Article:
June 14 (Bloomberg) -- European stocks rose, giving the Stoxx Europe 600 Index its first back-to-back gains in three weeks, as Chinese industrial production and U.S. retail sales topped forecasts.
Nokia Oyj climbed 1.6 percent after agreeing to settle all patent litigation with Apple Inc. in a deal that awards a one- off payment and royalties to the Finnish maker of mobile phones. Solarworld AG and Q-Cells SE advanced at least 4 percent after a report that LDK Solar Co., a Chinese maker of solar panels, seeks acquisitions in Germany.
The Stoxx 600 rallied 0.8 percent to 270.82 at the 4:30 p.m. close in London. The gauge has still fallen 7 percent from this year’s high on Feb. 17 amid concern that the U.S. economic recovery is slowing and as speculation grew that Greece may default on its debt. The measure had declined for six consecutive weeks, the longest stretch of losses since 2008.
“The consolidation phase in equities is close to its end,” Andrew Garthwaite, the head of global strategy at Credit Suisse Group AG in London, wrote in a report today. “We continue to be fundamentally bullish.” Garthwaite increased his tactical allocation in stocks to “overweight.”
National benchmark indexes advanced in all of the 18 western European markets, except Iceland. The U.K.’s FTSE 100 gained 0.5 percent, France’s CAC 40 rallied 1.5 percent and Germany’s DAX advanced 1.7 percent.
China’s industrial production rose more than estimated in May, while inflation accelerated to the fastest pace in almost three years. Production gained 13.3 percent from the year before, exceeding the median economist forecast of 13.1 percent in a Bloomberg survey. The 5.5 percent annual gain in consumer prices matched estimates.
China also raised the reserve requirement ratio for the nation’s banks by 50 basis points to cool inflation. The world’s second-biggest economy has boosted interest rates four times since September, increased bank reserve requirements to a record and allowed the yuan to gain about 1.6 percent against the dollar this year.
Stocks extended gains after U.S. retail sales topped estimates. The 0.2 percent decrease in May was smaller than the 0.5 percent median forecast of economists surveyed by Bloomberg.
Global investors increased their cash holdings to the highest in a year this month as hedge funds cut the level of borrowed money invested in stocks, a BofA Merrill Lynch Global Research survey showed.
Lowest Credit Rating
European finance chiefs began the final stage of hammering out a Greek rescue today to prevent the euro area’s first sovereign default after the country was slapped with the world’s lowest credit rating by Standard & Poor’s.
Meeting in Brussels in an emergency session before their monthly gathering next week, euro-area finance ministers are seeking to narrow differences on how investors share the cost of easing Europe’s biggest debt burden. They aim to wrap up a new financing plan at a government leaders’ summit on June 23-24, a year after Greece received its first bailout package.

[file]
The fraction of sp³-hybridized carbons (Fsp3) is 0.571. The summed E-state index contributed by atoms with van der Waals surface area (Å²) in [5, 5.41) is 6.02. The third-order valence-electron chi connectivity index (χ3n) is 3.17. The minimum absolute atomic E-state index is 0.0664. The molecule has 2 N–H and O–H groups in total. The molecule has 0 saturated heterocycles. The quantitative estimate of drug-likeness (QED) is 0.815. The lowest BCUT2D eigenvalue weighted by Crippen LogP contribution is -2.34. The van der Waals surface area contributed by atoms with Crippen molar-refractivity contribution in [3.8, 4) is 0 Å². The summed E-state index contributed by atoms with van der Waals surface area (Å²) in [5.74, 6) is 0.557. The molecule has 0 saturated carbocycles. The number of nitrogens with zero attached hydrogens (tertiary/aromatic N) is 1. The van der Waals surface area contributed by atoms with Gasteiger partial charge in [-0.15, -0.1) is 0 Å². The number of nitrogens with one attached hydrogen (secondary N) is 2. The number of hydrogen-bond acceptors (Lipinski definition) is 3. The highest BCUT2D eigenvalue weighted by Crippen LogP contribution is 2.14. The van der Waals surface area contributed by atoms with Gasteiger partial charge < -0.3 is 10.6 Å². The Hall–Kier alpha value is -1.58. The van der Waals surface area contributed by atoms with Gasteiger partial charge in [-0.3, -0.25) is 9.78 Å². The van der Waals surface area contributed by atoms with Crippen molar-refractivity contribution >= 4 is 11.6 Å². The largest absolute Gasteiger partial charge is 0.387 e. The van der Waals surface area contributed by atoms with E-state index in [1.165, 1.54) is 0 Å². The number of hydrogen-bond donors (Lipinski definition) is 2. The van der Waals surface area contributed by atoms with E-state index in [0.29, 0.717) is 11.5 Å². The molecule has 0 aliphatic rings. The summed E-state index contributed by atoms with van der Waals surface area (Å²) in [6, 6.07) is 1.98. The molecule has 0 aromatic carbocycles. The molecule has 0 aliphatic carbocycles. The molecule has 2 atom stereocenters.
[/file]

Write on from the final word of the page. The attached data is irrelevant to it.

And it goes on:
S&P downgraded Greece’s credit rating to CCC from B late yesterday, saying “there is a significantly higher likelihood of one or more defaults.”
Nokia gained 1.6 percent to 4.36 euros, the biggest increase in more than a month. Apple will pay Nokia an undisclosed sum as well as royalties for the term of its agreement with the former biggest mobile-phone maker in the world. The agreement will bolster Nokia’s second-quarter non- IFRS operating margin forecast for its Devices & Services unit, the company said.
Solarworld advanced 4 percent to 9.45 euros, while Q-Cells jumped 6.5 percent to 1.73 euros. LDK Solar seeks acquisitions in Germany, Handelsblatt reported today, citing an interview with Chief Financial Officer Jack Lai. LDK prefers companies with technological knowledge and a good brand image, Lai told the newspaper.
Separately, U.S. rival GT Solar International Inc. raised its first-quarter revenue projection to $225 million from a range of $140 million to $150 million.
Renewable Energy Corp. ASA jumped 7.4 percent to 11.26 kroner as the maker of solar-energy products was raised to “neutral” from “sell” at UBS AG. Vestas Wind Systems A/S, the largest wind-turbine manufacturer, jumped 3 percent to 150.80 kroner as Societe Generale SA said in a report that the company may gain from a strong order flow.
Avis Europe Plc soared 58 percent to 310.7 pence, its biggest advance in more than two years, after agreeing to be acquired by Avis Budget Group Inc. for 636 million pounds ($1.04 billion).
European bank stocks climbed as BofA Merrill Lynch advised buying shares in the industry. ING Groep NV rallied 3.2 percent to 8.17 euros. Royal Bank of Scotland Group Plc advanced 2.4 percent to 41.55 pence. Banco Santander SA and Danske Bank A/S, named among BofA Merrill Lynch’s top picks of bank stocks in today’s report, gained 2.5 percent to 7.86 euros and 2 percent to 102 kroner, respectively.
Glencore International AG, the world’s largest listed commodities trader, dropped 4.5 percent to 500 pence even after saying first-quarter profit increased. The earnings were “disappointing,” Paul Cliff, an analyst at Nomura Holdings Inc., wrote in an e-mailed note.
Eurasian Natural Resources Corp. fell 1.9 percent to 761.5 pence as Glencore said it isn’t planning a bid for the producer of metals in Kazakhstan.
--With assistance from Julie Cruz in Frankfurt and Adria Cimino in Paris. Editors: Andrew Rummer, Will Hadfield
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